Reflections of the “Integration Generation”

By Erin Holland, PLAN

“When we were growing up,” Cat Main recalls, “my parents did everything they could to make sure that my sister Kirsteen had all the same opportunities as my brother and I.  When we got a swing set, my dad made a special swing that Kirsteen could use;  when we got bikes, he made a special seat for the back of his bike so she could come with us.  She went horseback riding, sailing, skiing . . .  the list goes on.”

(Noella and Sylvie Rousseau)

Both Sylvie and Cat really value this perspective, recognizing the tremendous effort required of their parents and other visionaries of the time to keep their children with disabilities out of institutions, segregated classrooms and more.  “They needed to push the pendulum that far,” Cat emphasizes.Cat’s friend Sylvie who also grew up with a sister with a disability, smiles as she explains, “Cat and I call ourselves the Integration Generation because it was so important in our families that our sisters have the same opportunities as the rest of us.  There was a big push in the Community Living movement at the time to close institutions and have integrated classrooms etcetera.  Inclusion was the big goal.  Cat and I grew up in that culture, living out its values.  It definitely shaped out world view.”

At the same time, both women describe thoughts and feelings that, even now, seem almost taboo.  “Things were pretty different for our families.  Our lives are different in a lot of ways.  And it’s important to be able to talk about those differences for better or for worse.”

“It started with me being able to acknowledge that my sister and I are very different physically,” says Cat.  “It sounds really basic but initially it felt quite wrong to actually look at that fact directly.”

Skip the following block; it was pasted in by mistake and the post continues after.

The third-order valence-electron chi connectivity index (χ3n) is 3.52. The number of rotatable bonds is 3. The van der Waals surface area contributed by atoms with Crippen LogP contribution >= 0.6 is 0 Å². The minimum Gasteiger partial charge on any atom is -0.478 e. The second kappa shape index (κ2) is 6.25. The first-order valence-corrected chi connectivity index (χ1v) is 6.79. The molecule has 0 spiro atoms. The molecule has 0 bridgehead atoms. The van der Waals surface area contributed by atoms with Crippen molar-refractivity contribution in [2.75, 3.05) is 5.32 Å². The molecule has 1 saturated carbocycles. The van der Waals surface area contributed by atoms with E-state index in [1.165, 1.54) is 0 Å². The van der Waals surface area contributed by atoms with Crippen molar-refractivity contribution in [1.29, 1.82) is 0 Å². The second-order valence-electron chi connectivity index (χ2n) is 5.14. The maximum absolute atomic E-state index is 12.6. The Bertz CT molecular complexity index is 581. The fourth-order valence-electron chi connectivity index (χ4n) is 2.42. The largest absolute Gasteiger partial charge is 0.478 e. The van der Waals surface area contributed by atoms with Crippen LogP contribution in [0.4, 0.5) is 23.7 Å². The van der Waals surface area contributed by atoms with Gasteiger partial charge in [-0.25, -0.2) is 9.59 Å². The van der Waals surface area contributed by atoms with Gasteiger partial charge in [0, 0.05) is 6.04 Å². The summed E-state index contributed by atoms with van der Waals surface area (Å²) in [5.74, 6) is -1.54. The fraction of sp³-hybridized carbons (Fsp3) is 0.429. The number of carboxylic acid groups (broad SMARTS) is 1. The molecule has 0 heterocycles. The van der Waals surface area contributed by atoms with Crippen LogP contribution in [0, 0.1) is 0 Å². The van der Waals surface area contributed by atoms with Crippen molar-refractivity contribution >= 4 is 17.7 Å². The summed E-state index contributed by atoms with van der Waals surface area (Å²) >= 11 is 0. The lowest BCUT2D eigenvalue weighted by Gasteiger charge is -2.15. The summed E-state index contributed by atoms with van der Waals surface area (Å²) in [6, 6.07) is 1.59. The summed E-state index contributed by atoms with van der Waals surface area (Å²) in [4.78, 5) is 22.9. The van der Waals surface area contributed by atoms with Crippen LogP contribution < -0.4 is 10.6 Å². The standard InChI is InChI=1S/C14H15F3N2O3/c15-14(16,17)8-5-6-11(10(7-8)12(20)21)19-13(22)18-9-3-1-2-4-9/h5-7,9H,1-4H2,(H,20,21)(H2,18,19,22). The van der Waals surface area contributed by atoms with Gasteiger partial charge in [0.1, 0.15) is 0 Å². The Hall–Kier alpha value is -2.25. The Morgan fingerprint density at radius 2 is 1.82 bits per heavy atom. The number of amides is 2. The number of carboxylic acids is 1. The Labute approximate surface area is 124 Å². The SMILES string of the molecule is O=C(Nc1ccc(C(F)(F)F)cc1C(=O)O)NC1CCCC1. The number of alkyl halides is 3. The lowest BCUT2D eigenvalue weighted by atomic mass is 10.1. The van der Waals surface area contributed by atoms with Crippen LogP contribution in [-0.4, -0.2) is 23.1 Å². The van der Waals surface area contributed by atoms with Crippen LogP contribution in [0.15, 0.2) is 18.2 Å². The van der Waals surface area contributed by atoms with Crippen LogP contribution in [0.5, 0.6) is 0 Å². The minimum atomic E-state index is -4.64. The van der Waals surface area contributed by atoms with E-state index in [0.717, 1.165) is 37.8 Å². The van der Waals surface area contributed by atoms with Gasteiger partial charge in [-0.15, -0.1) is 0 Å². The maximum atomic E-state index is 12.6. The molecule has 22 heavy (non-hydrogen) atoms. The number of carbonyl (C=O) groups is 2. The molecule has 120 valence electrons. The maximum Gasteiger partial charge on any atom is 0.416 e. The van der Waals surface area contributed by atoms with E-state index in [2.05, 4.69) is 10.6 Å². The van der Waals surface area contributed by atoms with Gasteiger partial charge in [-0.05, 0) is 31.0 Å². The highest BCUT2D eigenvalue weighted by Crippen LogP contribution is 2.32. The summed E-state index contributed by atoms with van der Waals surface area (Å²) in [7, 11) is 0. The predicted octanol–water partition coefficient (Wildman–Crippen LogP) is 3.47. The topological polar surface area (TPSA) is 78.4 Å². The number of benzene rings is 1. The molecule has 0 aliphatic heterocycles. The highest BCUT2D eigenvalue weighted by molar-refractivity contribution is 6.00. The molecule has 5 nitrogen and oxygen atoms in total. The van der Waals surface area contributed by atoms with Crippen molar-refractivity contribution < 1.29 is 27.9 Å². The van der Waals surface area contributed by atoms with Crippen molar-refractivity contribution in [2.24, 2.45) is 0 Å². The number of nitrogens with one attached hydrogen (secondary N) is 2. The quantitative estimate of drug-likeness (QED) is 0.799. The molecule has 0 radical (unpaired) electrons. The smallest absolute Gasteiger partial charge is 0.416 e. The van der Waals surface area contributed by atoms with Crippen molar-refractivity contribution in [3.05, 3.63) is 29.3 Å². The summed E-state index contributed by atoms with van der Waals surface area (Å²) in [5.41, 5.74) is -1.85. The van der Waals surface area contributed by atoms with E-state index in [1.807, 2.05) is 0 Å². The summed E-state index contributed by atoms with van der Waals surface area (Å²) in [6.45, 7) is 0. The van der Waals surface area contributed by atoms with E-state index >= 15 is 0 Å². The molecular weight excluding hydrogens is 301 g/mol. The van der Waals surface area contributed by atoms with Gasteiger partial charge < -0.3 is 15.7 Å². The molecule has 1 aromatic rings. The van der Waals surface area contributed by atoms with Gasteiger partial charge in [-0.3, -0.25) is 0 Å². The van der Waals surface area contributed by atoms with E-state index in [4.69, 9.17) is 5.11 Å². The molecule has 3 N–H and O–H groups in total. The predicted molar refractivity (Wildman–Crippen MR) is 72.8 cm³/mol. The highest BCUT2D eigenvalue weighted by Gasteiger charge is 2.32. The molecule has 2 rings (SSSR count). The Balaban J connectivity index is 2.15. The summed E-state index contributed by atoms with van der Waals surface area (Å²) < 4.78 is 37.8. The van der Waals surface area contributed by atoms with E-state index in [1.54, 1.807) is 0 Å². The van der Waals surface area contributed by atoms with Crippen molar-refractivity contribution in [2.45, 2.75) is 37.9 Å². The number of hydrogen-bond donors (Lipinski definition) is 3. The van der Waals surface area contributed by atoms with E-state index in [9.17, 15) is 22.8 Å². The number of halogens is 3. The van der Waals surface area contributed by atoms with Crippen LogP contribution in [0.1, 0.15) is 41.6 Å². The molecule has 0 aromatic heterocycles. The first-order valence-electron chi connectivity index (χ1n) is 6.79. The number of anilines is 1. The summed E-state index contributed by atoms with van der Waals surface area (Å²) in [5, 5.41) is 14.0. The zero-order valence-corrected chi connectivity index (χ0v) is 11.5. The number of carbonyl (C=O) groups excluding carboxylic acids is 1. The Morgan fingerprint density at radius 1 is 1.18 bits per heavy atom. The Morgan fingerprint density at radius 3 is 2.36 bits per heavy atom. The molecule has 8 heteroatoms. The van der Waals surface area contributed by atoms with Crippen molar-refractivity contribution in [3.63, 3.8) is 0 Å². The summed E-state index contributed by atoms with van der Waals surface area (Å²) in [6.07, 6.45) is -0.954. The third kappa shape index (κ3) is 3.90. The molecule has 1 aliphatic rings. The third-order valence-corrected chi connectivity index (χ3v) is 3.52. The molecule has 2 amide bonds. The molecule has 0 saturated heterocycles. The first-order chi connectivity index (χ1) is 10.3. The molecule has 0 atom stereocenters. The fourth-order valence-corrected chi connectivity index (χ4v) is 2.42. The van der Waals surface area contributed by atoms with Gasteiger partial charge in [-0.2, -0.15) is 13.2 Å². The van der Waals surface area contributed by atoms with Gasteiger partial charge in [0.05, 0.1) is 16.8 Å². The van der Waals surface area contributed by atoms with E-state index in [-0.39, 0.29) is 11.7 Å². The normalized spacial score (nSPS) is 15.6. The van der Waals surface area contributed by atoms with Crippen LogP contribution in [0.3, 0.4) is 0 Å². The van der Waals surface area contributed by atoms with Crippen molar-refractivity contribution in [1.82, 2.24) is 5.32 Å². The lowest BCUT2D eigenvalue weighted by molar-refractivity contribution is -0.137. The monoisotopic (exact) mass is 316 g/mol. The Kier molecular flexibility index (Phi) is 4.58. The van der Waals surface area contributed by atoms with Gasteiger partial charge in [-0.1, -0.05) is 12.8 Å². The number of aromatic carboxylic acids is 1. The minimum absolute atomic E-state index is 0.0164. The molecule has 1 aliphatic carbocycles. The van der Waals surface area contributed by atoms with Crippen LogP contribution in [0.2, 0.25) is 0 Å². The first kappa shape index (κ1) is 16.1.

Because the sibling with a disability often needs more care and support than the typical sibling, it’s easy for the typical sibling to feel jealous or resentful of that extra attention.  Both Cat and Sylvie say how important it is to be able to own and process those feelings.

“As a child you think if I get this mad it means that I don’t love my sister anymore.  It’s very freeing to realize you can both love your sibling and have these very intense emotions.”

They also talk about the struggle of confronting the outside world’s reaction to their sisters’ disabilities.  “In our home we learned to accept my sister for who she is, this unique individual like the rest of us,” says Sylvie.  “But that understanding got challenged at a very young age when we interacted with the outside world and began to see her through the eyes of society as someone ‘different from the others’.  This is challenging because you are left trying to reconcile the two views of your sibling, one from within the family and one from without.  An example of this is how I appreciate my sister’s poetic way with words while the world judges her as ‘developmentally delayed’.  Or another example might be the way Cat enjoys her silent time with K which others may view as ‘lack of communication’.”

Being a sibling of someone with a disability has affected them both in very positive ways as well.  “When we were growing up, anything could happen at any time,” Cat laughs, adding, “and it did.”  As a result she and Sylvie both consider themselves to be very flexible and patient.  They are also used to being seen.  “We’re totally ok with letting our inner eccentric out,” Sylvie jokes, having learned over the years that having extra attention in public isn’t a problem.  “I’ve learned to just be who I am and not apologize for it.”  Cat’s experiences with her sister have helped her “get past peoples’ exteriors and hunt more deeply to find out who they are.”  Both siblings talk about valuing the uniqueness in others and relishing the moments when they can let the world slow down in order to be present with someone.  “My sister reminds me to ignore all the little worrisome details and just be in the moment,” Sylvie adds.

When Cat and Sylvie first started exploring with each other their experiences as siblings, they quickly became convinced it was important for siblings to connect to talk honestly about the joys and challenges of being a sib.  The women have been working to create Canada’s only group for adult siblings of people with disabilities, with workshops and coffee chats in Vancouver as well as an on-line presence.  To find out more about what they are doing, as well as other North American resources for “sibs”, please go to their Sibslink website:, look for them on Facebook or email them directly: .